Current students can comment on an instructor's ability to communicate clearly, the extent and level of the instructor's course preparation, whether the instructor makes effective use of class time, how sensitive and responsive the instructor is to difficulties students may be having in the course, the workload, and so on. Students should not be used to judge the adequacy, relevance, and timeliness of the course content nor the breadth of the instructor's knowledge and scholarship.
COMMITTEE ON TEACHING
RECOMMENDATIONS FOR ADMINISTERING AND ANALYZING STUDENT COURSE EVALUATIONS
(adopted from Evaluating Teaching: Handbook of Ideas by the Office of Educational Development)
Student course evaluations (or student ratings) are one source of data about teaching. Although departments may use any type of evaluation form to obtain student opinion, since 1975 it has been required that students numerically rate each instructor on the following question:
"Considering both the limitations and possibilities of the subject matter and course, how would you rate the overall teaching effectiveness of this instructor?"
1 (not at all effective) - 2 - 3 - 4 (moderately effective) - 5 - 6 - 7 (extremely effective)
It is recommended that departmental evaluation forms give students the opportunity both to numerically rate instructors and to comment narratively on instructors' performance.
Frequency of administration. Every course should be evaluated by students each time it is offered. Evaluation data from each course should be included in the dossier for personnel review, with the following exceptions: New assistant professors may choose not to have data from their first year of teaching reported, and experienced faculty members teaching new or experimental courses for the first time may decide to omit evaluation data from their review.
Procedures for administering student evaluation forms. Departments have the prerogative to determine the nature of their questionnaire, but procedures for administering forms should be fair and standardized across campus, and systematic efforts should be made to obtain student evaluations of courses. A recommended procedure is described below:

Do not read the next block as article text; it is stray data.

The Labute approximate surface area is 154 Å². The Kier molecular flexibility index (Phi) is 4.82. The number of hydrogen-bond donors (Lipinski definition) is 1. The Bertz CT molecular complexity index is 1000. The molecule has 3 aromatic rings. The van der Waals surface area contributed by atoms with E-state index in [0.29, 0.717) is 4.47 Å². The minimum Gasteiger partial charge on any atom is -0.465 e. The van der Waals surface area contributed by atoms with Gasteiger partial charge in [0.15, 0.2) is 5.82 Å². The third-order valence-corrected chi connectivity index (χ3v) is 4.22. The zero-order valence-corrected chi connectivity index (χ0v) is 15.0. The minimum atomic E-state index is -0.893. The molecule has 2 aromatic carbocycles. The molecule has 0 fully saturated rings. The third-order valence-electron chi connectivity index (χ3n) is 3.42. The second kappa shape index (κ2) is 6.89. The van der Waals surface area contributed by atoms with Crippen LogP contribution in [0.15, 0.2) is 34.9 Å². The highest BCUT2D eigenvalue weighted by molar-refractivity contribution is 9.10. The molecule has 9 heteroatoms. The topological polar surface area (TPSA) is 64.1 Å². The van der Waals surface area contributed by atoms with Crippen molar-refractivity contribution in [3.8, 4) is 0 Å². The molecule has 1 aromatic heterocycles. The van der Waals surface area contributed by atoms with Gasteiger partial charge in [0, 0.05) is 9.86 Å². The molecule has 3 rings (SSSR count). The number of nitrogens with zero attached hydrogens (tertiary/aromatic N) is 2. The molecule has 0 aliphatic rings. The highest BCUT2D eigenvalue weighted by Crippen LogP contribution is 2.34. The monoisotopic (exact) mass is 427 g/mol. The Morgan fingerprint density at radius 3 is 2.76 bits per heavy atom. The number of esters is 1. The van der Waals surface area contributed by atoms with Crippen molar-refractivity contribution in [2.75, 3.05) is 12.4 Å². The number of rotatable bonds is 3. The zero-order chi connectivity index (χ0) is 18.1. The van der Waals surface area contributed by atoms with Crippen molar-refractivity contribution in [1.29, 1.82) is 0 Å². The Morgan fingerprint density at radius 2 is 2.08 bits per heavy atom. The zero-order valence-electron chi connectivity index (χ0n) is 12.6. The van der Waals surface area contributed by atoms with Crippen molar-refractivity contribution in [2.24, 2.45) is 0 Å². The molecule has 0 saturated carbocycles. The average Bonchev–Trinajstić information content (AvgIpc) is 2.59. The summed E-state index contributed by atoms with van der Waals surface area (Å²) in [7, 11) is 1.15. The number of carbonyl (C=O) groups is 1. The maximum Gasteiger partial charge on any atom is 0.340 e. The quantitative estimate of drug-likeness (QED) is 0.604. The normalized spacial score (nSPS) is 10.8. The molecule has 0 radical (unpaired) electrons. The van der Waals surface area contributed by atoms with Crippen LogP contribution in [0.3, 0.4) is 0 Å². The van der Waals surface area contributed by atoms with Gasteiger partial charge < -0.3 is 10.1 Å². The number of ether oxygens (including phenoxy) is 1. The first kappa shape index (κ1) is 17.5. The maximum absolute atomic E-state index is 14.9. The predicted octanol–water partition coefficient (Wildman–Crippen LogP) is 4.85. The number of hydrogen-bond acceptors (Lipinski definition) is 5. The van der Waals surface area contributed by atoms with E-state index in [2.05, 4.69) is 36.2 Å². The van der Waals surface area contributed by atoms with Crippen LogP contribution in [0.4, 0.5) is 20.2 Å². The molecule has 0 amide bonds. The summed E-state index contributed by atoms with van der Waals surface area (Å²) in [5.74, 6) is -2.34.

- A set number of blank evaluation forms are distributed to each faculty member for each class.
- Sufficient class time is designated for students to fill out questionnaires (evaluations are best not distributed at the final exam, when students have other things on their minds, but rather during the last two weeks of the term).
- Students are informed about the purpose of the evaluation.
- The instructor designates a student from the class (or a staff person) to supervise the evaluation.
- Students complete the questionnaires while the faculty member is absent from the room.
- The designated student (or departmental staff person) collects the evaluation forms and places them in an envelope, noting on the outside the insructor's name, the course number, the total number of students present, the total number of forms collected and the date. The student then signs the envelope and files it with the department.
- The responses are summarized (using a computer, if possible, for quantitative questions) by the staff or designated group and made available to the instructor only after final grades have been submitted.
- Summaries of the numerical ratings and qualitative comments are maintained in secure departmental files.
Procedures for analyzing student evaluation forms. Whether the data are summarized by hand or by computer, it is recommended that:
- The summary include the number of completed questionnaires upon which the summary data are based on the percentage of class enrollment represented by the data. If summaries indicate less than two-thirds return of student evaluations, an explanation for the missing data must be included.
- Data be summarized separately for each offering of each course. (Aggregating data for several different courses may obscure differences in teaching effectiveness for various kinds of instruction and may raise questions of proper weighting of the responses in each course. Aggregating data for several offerings of the same course may obscure long-term trends toward increased or decreased student satisfaction.)
- If fewer than 10 student questionnaires for a course, they should not be summarized but simply included in the dossier. Student questionnaires from indepenent reading courses or seminars with small enrollments may be accumulated over several terms and summaried when their numbers are sufficiently large.
- If there are more than 10 student questionnaires, for questions that are quantifiable, the summary should include:
a. frequency distribution of student ratings for each item;
b. average response, specified as either the mean, mode, or median;
c. departmenal norms (averages) or comparison norms on key items for courses of a similar size, level, and kind of instruction (e.g., laboratory seminar, lecture, studio).
- If there are more than 10 student questionnaires, for questions that are qualitative, the responses (or a representative sample in large classes) should be summarized by the departmental staff or designated group in such a way that the full range of comments as well sa their preponderance is accurately represented.
Departments should retain raw student evaluation data for three years for all faculty; summary information (including statistical data and syntheses of open ended responses) should become a permanent part of the teacher's file.
Department chairs should meet with faculty members whose ratings are significantly below departmental norms to advise them of ways they might improve their teaching and to inform them of the campus resource for instructional improvement, the Center for Teaching and Learning.